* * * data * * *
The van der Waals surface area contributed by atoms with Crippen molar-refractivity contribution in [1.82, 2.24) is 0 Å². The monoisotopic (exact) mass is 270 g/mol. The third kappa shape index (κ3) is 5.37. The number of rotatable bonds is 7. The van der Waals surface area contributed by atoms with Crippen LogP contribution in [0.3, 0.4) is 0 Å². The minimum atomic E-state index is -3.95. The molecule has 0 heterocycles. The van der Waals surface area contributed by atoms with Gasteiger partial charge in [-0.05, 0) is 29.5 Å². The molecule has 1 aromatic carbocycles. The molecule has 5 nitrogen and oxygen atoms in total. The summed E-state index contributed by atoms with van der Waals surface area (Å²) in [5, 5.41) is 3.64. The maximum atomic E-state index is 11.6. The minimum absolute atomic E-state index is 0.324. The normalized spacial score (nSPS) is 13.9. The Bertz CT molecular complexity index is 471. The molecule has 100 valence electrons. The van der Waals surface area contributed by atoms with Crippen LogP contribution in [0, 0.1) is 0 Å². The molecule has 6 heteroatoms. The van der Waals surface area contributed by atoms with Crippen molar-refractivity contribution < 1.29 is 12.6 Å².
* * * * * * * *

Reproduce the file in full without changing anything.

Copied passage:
The van der Waals surface area contributed by atoms with Crippen molar-refractivity contribution in [1.82, 2.24) is 0 Å². The monoisotopic (exact) mass is 270 g/mol. The third kappa shape index (κ3) is 5.37. The number of rotatable bonds is 7. The van der Waals surface area contributed by atoms with Crippen LogP contribution in [0.3, 0.4) is 0 Å². The minimum atomic E-state index is -3.95. The molecule has 0 heterocycles. The van der Waals surface area contributed by atoms with Gasteiger partial charge in [-0.05, 0) is 29.5 Å². The molecule has 1 aromatic carbocycles. The molecule has 5 nitrogen and oxygen atoms in total. The summed E-state index contributed by atoms with van der Waals surface area (Å²) in [5, 5.41) is 3.64. The maximum atomic E-state index is 11.6. The minimum absolute atomic E-state index is 0.324. The normalized spacial score (nSPS) is 13.9. The Bertz CT molecular complexity index is 471. The molecule has 100 valence electrons. The van der Waals surface area contributed by atoms with Crippen LogP contribution in [0, 0.1) is 0 Å². The molecule has 6 heteroatoms. The van der Waals surface area contributed by atoms with Crippen molar-refractivity contribution < 1.29 is 12.6 Å².